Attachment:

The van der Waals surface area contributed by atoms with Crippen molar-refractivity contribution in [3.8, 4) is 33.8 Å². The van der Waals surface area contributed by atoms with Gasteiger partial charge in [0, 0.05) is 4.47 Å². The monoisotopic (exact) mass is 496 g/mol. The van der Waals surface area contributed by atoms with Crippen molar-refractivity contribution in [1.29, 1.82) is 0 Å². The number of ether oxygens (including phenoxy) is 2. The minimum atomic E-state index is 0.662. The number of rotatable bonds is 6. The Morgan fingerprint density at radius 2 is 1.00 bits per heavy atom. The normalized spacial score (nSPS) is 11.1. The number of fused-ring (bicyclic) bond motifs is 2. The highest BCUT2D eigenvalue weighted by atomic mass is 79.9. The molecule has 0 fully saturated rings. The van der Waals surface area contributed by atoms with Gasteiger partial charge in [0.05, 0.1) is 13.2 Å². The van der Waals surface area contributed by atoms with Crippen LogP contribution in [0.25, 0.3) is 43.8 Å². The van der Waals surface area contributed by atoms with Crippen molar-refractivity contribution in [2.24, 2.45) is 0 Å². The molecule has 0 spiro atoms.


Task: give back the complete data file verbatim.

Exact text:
The van der Waals surface area contributed by atoms with Crippen molar-refractivity contribution in [3.8, 4) is 33.8 Å². The van der Waals surface area contributed by atoms with Gasteiger partial charge in [0, 0.05) is 4.47 Å². The monoisotopic (exact) mass is 496 g/mol. The van der Waals surface area contributed by atoms with Crippen molar-refractivity contribution in [1.29, 1.82) is 0 Å². The number of ether oxygens (including phenoxy) is 2. The minimum atomic E-state index is 0.662. The number of rotatable bonds is 6. The Morgan fingerprint density at radius 2 is 1.00 bits per heavy atom. The normalized spacial score (nSPS) is 11.1. The number of fused-ring (bicyclic) bond motifs is 2. The highest BCUT2D eigenvalue weighted by atomic mass is 79.9. The molecule has 0 fully saturated rings. The van der Waals surface area contributed by atoms with Gasteiger partial charge in [0.05, 0.1) is 13.2 Å². The van der Waals surface area contributed by atoms with Crippen LogP contribution in [0.25, 0.3) is 43.8 Å². The van der Waals surface area contributed by atoms with Crippen molar-refractivity contribution in [2.24, 2.45) is 0 Å². The molecule has 0 spiro atoms.